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The Lost Sofa of Finn Juhl

Danish homes often contain many design classics, but once in a while, a truly rare piece of furniture turns up which has sometimes even been considered lost. This has just happened at Bruun Rasmussen with an upholstered unique sofa and two accompanying chairs from Finn Juhl’s younger days as a designer. They are known as the “Elephant Furniture”.

With Finn Juhl's sofa and the two chairs, we are without a doubt dealing with Danish cultural heritage. We will present the furniture in separate lots at this year's final Live Auction in Copenhagen on 10 December, and with the sofa's estimate of DKK 1.5-2.5 million, we can also present our highest ever estimate on a Danish piece of design furniture from the 20th century.

When I saw Finn Juhl’s sofa, I could hardly believe my own eyes. I have worked with Danish design throughout my entire career, but this is the most interesting piece of furniture I have ever had in my care. The sofa is known only from photographs in literature, and everyone in the design world thought it had been lost for good. With this find, I now consider one of the great mysteries in Danish design history as being solved.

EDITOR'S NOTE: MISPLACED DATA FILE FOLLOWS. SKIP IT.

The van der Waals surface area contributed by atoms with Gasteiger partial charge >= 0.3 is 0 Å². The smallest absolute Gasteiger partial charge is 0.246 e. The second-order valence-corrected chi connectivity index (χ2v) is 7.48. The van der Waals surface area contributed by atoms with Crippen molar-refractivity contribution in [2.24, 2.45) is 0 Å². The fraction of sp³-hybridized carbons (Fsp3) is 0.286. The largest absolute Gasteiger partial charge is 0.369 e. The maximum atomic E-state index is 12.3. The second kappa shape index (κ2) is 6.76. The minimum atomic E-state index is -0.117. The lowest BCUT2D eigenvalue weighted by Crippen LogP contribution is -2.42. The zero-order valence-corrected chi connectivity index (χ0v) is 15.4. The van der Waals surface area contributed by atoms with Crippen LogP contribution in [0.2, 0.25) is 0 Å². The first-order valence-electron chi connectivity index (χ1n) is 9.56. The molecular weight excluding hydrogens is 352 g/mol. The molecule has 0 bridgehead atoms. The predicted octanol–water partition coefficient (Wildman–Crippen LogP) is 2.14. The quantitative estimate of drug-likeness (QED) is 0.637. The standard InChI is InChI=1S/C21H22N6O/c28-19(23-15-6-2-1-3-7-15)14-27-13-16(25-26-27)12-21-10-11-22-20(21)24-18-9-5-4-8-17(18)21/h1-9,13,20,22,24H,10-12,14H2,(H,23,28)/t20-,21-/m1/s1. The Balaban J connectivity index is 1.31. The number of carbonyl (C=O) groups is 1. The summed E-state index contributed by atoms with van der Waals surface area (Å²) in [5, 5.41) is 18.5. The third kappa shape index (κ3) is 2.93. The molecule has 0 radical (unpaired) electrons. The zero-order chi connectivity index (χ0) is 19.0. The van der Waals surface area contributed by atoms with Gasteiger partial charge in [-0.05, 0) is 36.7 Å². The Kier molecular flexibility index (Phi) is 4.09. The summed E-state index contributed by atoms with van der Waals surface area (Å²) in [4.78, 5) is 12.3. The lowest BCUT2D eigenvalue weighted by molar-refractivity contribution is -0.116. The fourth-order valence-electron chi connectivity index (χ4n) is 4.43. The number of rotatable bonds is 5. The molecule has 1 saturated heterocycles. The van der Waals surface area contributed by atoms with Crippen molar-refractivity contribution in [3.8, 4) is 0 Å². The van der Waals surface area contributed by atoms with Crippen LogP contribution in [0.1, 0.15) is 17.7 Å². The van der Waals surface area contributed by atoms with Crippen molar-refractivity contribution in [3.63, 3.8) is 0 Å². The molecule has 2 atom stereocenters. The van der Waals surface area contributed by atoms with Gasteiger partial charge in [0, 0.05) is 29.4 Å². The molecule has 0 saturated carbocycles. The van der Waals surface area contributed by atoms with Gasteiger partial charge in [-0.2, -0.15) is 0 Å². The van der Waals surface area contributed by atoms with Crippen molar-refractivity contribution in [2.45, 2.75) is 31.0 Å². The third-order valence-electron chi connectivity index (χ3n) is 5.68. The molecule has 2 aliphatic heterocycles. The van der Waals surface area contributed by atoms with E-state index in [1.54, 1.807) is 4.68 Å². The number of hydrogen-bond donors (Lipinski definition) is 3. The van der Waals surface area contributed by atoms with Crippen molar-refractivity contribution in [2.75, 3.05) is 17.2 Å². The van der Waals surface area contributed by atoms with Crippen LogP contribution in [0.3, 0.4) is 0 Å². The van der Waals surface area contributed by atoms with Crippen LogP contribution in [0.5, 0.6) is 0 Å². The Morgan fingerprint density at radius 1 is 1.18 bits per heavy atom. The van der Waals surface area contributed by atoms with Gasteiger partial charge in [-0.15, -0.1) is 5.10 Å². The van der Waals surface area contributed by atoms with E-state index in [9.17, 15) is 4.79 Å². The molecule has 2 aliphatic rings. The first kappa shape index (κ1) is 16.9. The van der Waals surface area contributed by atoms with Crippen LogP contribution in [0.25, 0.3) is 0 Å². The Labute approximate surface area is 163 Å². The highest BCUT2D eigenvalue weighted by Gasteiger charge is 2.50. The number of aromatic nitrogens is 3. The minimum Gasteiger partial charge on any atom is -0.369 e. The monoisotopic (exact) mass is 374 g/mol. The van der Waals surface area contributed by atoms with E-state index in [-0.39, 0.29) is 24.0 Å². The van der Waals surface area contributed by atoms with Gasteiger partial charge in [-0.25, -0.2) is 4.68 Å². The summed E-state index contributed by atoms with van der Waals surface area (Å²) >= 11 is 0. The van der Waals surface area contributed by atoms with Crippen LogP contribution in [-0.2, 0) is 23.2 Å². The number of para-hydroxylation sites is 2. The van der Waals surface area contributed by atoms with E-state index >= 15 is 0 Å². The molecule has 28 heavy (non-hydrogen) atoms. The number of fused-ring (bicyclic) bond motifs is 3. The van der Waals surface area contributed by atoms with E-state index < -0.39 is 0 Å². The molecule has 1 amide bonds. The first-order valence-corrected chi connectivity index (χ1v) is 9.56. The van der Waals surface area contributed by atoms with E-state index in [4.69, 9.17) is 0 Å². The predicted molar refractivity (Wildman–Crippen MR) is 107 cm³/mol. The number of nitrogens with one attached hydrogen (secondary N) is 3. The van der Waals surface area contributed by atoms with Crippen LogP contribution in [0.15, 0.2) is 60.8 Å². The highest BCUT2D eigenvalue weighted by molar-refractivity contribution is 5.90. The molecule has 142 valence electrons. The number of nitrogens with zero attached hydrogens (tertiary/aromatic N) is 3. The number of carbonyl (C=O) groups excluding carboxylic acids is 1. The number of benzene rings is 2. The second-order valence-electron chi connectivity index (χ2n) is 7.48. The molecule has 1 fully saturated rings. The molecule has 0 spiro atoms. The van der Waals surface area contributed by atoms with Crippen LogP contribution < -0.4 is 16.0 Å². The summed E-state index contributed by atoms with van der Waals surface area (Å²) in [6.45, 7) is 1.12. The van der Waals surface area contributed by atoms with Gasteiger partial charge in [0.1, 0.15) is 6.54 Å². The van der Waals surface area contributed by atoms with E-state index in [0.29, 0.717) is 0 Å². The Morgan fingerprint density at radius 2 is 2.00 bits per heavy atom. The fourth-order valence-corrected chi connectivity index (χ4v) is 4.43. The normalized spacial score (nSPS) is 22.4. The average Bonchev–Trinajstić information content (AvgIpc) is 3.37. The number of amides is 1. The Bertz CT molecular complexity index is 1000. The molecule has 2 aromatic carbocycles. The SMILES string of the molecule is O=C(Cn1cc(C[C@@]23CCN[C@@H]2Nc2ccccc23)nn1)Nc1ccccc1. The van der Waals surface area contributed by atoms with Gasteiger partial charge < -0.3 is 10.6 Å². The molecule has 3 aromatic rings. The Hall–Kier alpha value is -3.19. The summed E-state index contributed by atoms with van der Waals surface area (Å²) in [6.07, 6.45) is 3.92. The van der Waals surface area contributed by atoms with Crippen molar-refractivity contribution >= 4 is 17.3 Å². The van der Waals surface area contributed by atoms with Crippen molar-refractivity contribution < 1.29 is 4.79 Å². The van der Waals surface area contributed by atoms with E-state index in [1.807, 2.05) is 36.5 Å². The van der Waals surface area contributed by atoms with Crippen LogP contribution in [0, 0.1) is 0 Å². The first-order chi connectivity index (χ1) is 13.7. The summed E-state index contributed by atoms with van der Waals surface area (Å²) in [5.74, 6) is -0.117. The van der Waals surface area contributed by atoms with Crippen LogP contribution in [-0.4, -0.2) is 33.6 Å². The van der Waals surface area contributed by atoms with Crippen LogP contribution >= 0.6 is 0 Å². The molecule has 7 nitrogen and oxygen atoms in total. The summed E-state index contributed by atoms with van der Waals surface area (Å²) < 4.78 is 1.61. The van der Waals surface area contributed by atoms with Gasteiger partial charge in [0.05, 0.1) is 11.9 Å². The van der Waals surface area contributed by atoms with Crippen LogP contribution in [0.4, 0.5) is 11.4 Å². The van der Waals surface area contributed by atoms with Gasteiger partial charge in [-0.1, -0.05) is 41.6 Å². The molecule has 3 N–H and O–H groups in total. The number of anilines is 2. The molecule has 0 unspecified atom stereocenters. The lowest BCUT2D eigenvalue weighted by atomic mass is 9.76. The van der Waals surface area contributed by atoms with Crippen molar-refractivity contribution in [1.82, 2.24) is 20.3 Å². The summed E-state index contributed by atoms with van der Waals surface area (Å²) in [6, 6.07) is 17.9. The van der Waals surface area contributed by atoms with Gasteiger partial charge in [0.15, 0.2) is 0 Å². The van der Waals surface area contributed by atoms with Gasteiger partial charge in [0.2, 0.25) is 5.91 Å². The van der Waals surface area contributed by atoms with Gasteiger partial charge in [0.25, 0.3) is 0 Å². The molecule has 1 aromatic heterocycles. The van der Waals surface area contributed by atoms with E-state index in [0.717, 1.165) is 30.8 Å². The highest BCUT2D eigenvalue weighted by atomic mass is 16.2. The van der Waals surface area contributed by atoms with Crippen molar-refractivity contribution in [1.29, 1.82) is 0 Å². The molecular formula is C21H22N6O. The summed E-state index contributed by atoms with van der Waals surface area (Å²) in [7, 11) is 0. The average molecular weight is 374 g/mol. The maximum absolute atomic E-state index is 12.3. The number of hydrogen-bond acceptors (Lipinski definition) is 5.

Peter Kjelgaard

Head of the Department for Design and Decorative Art at Bruun Rasmussen

The Making of a Sofa and Two Chairs

The year is 1939, and Finn Juhl has dropped out of his studies at the Royal Danish Academy of Fine Arts’ School of Architecture. Instead, he is working for the Danish architect Vilhelm Lauritzen on the construction of Radiohuset (The Radio House) on Frederiksberg. In his spare time, Juhl designs furniture for private customers, but this year he is also given the task of designing the interior for cabinetmaker Niels Vodder's stand at the Cabinetmakers' Guild Exhibition. The result is the unique sofa and two accompanying chairs, which we will soon present at auction.

Film: Watch design specialist Peter Kjelgaard tell the story behind Finn Juhl’s furniture